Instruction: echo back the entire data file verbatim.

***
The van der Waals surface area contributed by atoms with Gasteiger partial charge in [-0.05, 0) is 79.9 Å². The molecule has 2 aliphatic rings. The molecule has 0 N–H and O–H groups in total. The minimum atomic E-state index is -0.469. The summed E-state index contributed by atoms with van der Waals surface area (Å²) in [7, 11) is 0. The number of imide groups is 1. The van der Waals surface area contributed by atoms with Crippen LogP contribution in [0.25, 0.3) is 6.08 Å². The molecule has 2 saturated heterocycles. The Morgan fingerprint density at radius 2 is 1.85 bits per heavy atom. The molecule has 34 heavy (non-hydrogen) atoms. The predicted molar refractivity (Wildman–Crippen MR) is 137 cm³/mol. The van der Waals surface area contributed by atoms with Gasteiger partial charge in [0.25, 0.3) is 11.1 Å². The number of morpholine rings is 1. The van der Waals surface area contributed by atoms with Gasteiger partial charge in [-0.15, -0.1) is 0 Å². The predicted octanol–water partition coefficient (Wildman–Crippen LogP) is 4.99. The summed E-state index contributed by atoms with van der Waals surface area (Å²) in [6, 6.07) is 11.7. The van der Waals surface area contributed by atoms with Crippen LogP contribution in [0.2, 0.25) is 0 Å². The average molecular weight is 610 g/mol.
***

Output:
The van der Waals surface area contributed by atoms with Gasteiger partial charge in [-0.05, 0) is 79.9 Å². The molecule has 2 aliphatic rings. The molecule has 0 N–H and O–H groups in total. The minimum atomic E-state index is -0.469. The summed E-state index contributed by atoms with van der Waals surface area (Å²) in [7, 11) is 0. The number of imide groups is 1. The van der Waals surface area contributed by atoms with Crippen LogP contribution in [0.25, 0.3) is 6.08 Å². The molecule has 2 saturated heterocycles. The Morgan fingerprint density at radius 2 is 1.85 bits per heavy atom. The molecule has 34 heavy (non-hydrogen) atoms. The predicted molar refractivity (Wildman–Crippen MR) is 137 cm³/mol. The van der Waals surface area contributed by atoms with Gasteiger partial charge in [0.25, 0.3) is 11.1 Å². The number of morpholine rings is 1. The van der Waals surface area contributed by atoms with Gasteiger partial charge in [-0.15, -0.1) is 0 Å². The predicted octanol–water partition coefficient (Wildman–Crippen LogP) is 4.99. The summed E-state index contributed by atoms with van der Waals surface area (Å²) in [6, 6.07) is 11.7. The van der Waals surface area contributed by atoms with Crippen LogP contribution in [0.2, 0.25) is 0 Å². The average molecular weight is 610 g/mol.